Milton Friedman was a monster, but he wasn’t wrong about this.
Only a crisis — actual or perceived — produces real change. When that crisis occurs, the actions that are taken depend on the ideas that are lying around. That, I believe, is our basic function: to develop alternatives to existing policies, to keep them alive and available until the politically impossible becomes the politically inevitable.
A new way to think about utilitarianism, courtesy of the Office of Management and Budget.
Utilitarianism — the philosophy of making decisions to benefit the most people — sounds commonsensical. But utilitarianism is — and always has been — an attractive nuisance, one that invites its practitioners to dress up their self-serving preferences with fancy mathematics that “prove” that their wins and your losses are “rational.”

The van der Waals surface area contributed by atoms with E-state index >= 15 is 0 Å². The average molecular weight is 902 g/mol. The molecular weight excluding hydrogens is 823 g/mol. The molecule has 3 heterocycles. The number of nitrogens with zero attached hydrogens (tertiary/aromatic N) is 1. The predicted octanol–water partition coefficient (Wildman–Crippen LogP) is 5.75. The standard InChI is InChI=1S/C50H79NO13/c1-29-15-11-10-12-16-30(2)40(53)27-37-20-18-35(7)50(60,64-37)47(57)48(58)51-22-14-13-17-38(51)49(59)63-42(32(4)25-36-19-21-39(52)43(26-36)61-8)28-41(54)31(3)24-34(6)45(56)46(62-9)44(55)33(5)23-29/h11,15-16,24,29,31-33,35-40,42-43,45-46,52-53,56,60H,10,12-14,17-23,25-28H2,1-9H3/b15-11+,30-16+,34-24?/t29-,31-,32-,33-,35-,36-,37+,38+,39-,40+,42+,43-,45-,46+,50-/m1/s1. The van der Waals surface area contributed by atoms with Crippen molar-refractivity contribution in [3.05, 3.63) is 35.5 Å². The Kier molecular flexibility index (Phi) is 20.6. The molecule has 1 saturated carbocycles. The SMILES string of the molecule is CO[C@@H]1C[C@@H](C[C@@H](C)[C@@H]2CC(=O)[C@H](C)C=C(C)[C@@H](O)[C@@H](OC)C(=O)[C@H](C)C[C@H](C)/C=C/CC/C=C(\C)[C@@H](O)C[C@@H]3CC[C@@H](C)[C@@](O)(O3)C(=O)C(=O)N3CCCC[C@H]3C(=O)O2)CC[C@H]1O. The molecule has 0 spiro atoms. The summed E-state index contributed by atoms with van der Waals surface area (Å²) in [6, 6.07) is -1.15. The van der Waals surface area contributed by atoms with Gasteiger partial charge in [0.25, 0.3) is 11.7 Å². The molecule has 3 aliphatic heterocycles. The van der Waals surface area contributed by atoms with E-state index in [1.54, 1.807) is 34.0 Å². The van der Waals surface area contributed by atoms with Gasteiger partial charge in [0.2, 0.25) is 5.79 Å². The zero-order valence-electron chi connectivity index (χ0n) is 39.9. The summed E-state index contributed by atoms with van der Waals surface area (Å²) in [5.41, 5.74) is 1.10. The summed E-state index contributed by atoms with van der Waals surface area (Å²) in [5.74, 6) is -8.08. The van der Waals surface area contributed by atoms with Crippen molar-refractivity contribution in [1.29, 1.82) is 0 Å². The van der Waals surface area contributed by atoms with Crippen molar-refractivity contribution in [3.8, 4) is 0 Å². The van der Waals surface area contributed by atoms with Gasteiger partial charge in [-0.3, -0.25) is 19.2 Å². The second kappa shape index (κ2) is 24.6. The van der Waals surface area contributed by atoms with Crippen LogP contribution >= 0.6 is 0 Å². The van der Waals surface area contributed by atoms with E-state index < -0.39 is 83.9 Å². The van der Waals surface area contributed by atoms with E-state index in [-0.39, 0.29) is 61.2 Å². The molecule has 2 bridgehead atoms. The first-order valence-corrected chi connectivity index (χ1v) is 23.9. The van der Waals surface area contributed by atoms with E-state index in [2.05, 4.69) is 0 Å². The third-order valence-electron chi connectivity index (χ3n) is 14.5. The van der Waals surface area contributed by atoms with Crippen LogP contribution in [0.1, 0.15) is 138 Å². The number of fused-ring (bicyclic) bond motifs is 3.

That’s been there ever since Jeremy Bentham’s formulation of the concept of utilitarianism, which he immediately mobilized in service to the panopticon, his cruel design for a prison where prisoners would be ever haunted by a watcher’s unseeing eye. Bentham seems to have sincerely believed that there was a utilitarian case for the panopticon, which let him declare his sadistic thought-experiment (thankfully, it was never built during Bentham’s life) to be a utility-maximizing act of monumental kindness.
Ever since Bentham, utilitarianism has provided cover for history’s great monsters to claim that they were only acting in service to the greater good.